"The client will basically, over time, desensitize to the feared threat," Corboy told ADVANCE. "If he leaves his hand on that doorknob long enough, that anxiety spike that really scares him when he first touches the doorknob will dissipate in time.'

A typical session at Corboy's OCD center usually lasts 45 to 50 minutes. In the beginning stages of therapy, the therapist and client will cooperatively create what is called a hierarchy—a rank-ordered list of the client's obsessive and compulsive symptoms.

"At the top of the hierarchy is the thing that causes the least anxiety and will be the easiest thing for the client to challenge and at the bottom of the list is the thing that causes the most anxiety and will be the hardest for him to challenge," explained Corboy. "Then we will start addressing them one by one, with the goal being to get the client to desensitize his anxiety response to the alleged threats."

Corboy pointed out that while ERP is not a cure for OCD, it is the most effective management therapists have for the disorder.

Medication also can be an option in severe cases. Baron told ADVANCE that serotonergic agents such as Prozac have been shown to be very effective. "But you have to go to fairly high doses, much greater than what you would use for depression," he explained.

Overlapping Illnesses

Symptoms of OCD can be seen in association with other neurological disorders such as Tourette's syndrome, where complex tics, touching or tapping may closely resemble compulsions. Tics and OCD occur together most often when the OCD or tics begin during childhood. (www.ocfoundation.org)

And, according to Baron, about half of OCD patients also will end up with depression, which seems to be more common for adults than adolescents.

Children and adults with pervasive developmental disorders (PPDs) such as autism display the stereotypical behaviors of rigidity and compulsiveness that can also closely resemble very severe OCD. However, those with PPDs have severe problems relating to and communicating with other people, which do not occur in OCD. (www.ocfoundation.org)

Corboy told ADVANCE that the center has seen a number of children, and a couple of adults, with sensory integration difficulties in the past year. "When you look at [OCD and SI disorder] next to each other, they look very similar," he said. "And the treatment for the two of them is very similar."

Realizing that OTs don't call the therapy they do with SI clients ERP, Corboy believes that the two approaches are basically the same, and equally effective.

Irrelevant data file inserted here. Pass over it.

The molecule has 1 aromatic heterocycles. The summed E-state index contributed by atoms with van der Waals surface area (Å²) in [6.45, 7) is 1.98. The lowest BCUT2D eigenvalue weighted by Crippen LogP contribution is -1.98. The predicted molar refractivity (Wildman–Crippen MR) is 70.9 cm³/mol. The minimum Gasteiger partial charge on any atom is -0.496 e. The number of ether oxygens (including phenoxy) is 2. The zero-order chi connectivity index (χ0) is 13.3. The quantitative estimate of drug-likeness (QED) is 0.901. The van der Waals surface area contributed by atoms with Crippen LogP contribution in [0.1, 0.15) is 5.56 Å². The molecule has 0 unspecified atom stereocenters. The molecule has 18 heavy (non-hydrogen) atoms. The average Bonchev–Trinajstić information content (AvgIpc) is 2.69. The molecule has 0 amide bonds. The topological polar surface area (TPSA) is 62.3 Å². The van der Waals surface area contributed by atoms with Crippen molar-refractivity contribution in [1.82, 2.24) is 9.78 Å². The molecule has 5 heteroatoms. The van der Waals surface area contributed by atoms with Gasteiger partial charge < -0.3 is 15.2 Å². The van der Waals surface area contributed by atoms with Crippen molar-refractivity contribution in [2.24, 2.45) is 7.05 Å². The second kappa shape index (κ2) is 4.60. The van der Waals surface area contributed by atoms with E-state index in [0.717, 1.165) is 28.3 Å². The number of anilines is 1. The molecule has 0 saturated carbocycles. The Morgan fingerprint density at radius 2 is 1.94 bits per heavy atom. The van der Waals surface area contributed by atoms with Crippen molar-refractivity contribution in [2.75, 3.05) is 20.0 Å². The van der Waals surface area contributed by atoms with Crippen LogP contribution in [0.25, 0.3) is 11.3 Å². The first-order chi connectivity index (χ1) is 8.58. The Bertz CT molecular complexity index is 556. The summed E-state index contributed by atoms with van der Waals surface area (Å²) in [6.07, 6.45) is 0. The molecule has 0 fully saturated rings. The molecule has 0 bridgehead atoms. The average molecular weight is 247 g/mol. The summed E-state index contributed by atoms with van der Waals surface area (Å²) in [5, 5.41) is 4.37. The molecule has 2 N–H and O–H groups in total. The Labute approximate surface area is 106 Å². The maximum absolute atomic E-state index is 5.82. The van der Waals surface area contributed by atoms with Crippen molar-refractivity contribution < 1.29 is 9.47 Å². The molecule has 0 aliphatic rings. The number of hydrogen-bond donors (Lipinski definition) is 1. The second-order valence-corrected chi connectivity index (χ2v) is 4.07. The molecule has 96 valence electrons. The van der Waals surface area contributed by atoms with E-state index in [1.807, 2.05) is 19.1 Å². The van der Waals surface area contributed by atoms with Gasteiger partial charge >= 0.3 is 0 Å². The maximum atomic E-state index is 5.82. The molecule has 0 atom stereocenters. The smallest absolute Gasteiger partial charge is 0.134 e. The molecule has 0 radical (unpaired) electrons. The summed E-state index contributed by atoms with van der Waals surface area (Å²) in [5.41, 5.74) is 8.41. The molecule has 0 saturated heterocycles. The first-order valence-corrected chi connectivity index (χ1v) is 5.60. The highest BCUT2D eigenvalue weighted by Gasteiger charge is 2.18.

"We are finding that using ERP with particular [SI] symptoms is virtually identical to doing it with the more standard OCD symptoms," he explained. "The difference being that [SI] is very physiologically based (it is similar to OCD in that respect), but it is more rooted in the client's sensorium as opposed to the cognitive processes. But I don't think you can separate your sensorium from your cognitive processes."

Because Corboy sees the sensorium and cognitive processes as related, he believes there is a "good chance that there is a tremendous amount of overlap" between SI disorders and OCD.

Baron hasn't seen any scientific data to support that OCD and SI are related, but he wouldn't discount the hypothesis. "You are talking about something where there are alterations in the brain as to the way the brain is functioning," he said. "What you see [in OCD] is some of the symptoms that you see with autism, including the repetitive behaviors; the symptoms might overlap."

Most clients following a structured CBT protocol at Corboy's OCD Center begin to see significant improvement by meeting with their therapist on a weekly basis over a period of four to six months. Many clients also join the center's ongoing weekly OCD support group.

"Many people who have OCD are quite bright and fairly well accomplished," explained Baron. "These people don't have to suffer in silence; [OCD] is very treatable condition" with "effective treatments."

Jessica LaGrossa is ADVANCE assistant editor. She can be reached at jlagrossa@merion.com.